THERE ARE THOUSANDS AND THOUSANDS OF FOOD BLOGS, BUT ONLY ONE CULINARY NO-NO!
Once again this week we are suspending our usual format to provide important related information about the coronavirus.
Cormeilles-en-Parisis, near Paris
The restaurant industry is still alive…barely.
This past week the Nation’s Restaurant News posted an article with this headline:
How the restaurant consumer will change in a post COVID-19 world
The headline very well might have either read:
The restaurant model we’ve known for a long time is dead, and it’s not coming back
The article contains a fair amount of gloom and doom, opening with:
It’s a bustling Saturday night at your local neighborhood restaurant. The dining room is only half full, but you know it’s a busy night because in-house delivery drivers — formerly bussers and dishwashers — are whisking dozens of orders in and out of the store, delivering family meals and wine flights to regulars. While barstools are mostly empty, patrons wait for their tables dutifully six feet apart, most wearing face masks. Someone coughs and customers shift nervously — several even get up and leave.
It’s a restaurant scene experts say is likely to become familiar over the next six months to a year…
That’s the stark reality about restaurants of the future. The Jetsons it ain’t.
For as much as people are clamoring that they’re ready to run screaming into the streets at the thought of reopening, consider this Catch-22:
But restaurants can’t afford to wait.
Also from the reality file: Chef Michael Feker who owns Zesti in Hartland and Americas Continental Eatery in Delafield told the Milwaukee Business Journal “To-go was secondary to the dine-in,” Feker said of pre-pandemic business. “Now, it’s the other way around.”
How long will/could that last?
The clampdown by government has turned municipalities into police states. Restaurants didn’t have to worry because they were closed, except for takeout. Until now. Police in Ohio and God knows where else consider restaurants potential criminals.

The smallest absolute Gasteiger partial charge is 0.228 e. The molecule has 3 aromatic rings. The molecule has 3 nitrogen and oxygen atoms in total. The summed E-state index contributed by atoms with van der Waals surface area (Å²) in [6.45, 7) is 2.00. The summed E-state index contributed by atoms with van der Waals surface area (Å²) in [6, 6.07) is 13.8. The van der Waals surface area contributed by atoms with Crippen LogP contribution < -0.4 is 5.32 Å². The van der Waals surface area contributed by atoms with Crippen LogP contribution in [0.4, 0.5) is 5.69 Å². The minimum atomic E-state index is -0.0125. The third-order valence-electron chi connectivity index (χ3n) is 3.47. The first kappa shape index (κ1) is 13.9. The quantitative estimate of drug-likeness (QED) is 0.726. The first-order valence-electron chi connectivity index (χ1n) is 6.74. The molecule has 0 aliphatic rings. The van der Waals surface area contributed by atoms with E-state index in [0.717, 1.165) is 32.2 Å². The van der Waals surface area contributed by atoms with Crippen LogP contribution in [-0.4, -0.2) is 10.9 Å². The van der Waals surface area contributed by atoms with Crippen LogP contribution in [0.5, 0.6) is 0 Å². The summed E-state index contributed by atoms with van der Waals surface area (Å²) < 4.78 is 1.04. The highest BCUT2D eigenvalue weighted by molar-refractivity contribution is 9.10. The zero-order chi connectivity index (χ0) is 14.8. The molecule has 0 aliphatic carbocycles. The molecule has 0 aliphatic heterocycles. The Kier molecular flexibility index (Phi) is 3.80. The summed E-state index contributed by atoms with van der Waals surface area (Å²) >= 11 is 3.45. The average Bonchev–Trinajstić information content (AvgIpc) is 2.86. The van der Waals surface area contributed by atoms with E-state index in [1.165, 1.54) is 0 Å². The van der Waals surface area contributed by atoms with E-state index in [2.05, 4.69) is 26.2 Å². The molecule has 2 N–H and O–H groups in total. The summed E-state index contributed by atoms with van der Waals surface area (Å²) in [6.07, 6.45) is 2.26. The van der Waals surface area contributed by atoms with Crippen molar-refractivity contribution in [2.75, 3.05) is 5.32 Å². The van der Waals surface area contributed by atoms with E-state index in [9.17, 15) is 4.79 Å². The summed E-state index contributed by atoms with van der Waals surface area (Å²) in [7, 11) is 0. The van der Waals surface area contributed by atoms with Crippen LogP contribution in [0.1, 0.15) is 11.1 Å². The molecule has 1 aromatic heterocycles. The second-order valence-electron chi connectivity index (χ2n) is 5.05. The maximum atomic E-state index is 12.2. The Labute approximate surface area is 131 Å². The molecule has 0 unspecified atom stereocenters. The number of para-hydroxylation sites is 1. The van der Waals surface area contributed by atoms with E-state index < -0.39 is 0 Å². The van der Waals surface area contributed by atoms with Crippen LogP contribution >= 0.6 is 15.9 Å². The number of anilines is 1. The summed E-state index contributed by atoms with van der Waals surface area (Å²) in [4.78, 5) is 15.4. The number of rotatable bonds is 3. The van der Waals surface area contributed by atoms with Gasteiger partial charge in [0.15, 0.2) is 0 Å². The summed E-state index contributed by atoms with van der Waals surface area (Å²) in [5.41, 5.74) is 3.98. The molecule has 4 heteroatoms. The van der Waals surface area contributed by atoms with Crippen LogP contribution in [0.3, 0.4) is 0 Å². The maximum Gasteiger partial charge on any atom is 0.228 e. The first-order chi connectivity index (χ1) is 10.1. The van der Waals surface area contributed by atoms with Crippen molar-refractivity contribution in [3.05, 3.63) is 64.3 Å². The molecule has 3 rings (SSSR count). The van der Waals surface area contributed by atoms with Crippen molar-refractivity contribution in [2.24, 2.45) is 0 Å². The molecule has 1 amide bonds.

Finally, Jennifer Bartolotta of Bartolotta & Associates says radical changes are needed in the restaurant business. Unlike so many analysts Bartolotta sees light at the end of the tunnel. She wrote a column in the Milwaukee Business Journal directly addressing her colleagues:
“I would like to point out that this is your moment as an industry. You have been gifted the golden goose of our lifetime. There’s a short, medium and long game here. As you ponder viability and sustainability, it has to be with a new model where you have coalesced to offer your employees fair compensation, 40-hour work weeks, meaningful benefits, and solutions that offer the entrepreneurial owners better than ‘less than 10% net profit’.”
The column requires subscription. But here are some of her suggestions as she challenges her industry partners:
Please coalesce and build your new model. Consider:
• Joe (Bartolotta, her late husband) was famous for saying his most expensive cost was an empty seat – and that is more true today than it ever has been. See each seat that way by maximizing its potential.
• Train, train and train. Make sure that “the experience” is the best you can offer. It’s true that the best server can make up for the worst food, but the best food can’t make up for even an average server.
• Five-day-a-week operations, requiring only one crew only opening for one service a day, instead of two or three.
• Smaller menus, find your niche and settle in there.
• Look to the theater industry and copy “set” performances/showings. Consider having “performances” at 5 p.m. (and like grocery stores, the earliest seating for vulnerable populations), 7 p.m. and 9 p.m.
• Go back to “the book” and manage your own reservations.
• Only take paid reservations, or at least a per-person deposit of your check average.
• Offering in-unit diners pre-ordered and pre-paid food “to go” for the services you do and don’t offer (breakfast and lunch as an example) – you’re now in competition with delivery services offering meals and meal kits, and we want to support local.
• Most important — raise your prices. We’ll come because Covid-19 gave us a glimpse into your world. We’re armed with new perspective on what it takes to create the experiences and sustenance you offer. While we won’t likely come as often, when we do, we’ll have a far greater appreciation for you and the much-needed respite you offer.
CULINARY NO-NO BONUSES
Restaurants rebel against delivery apps as cities crack down on fees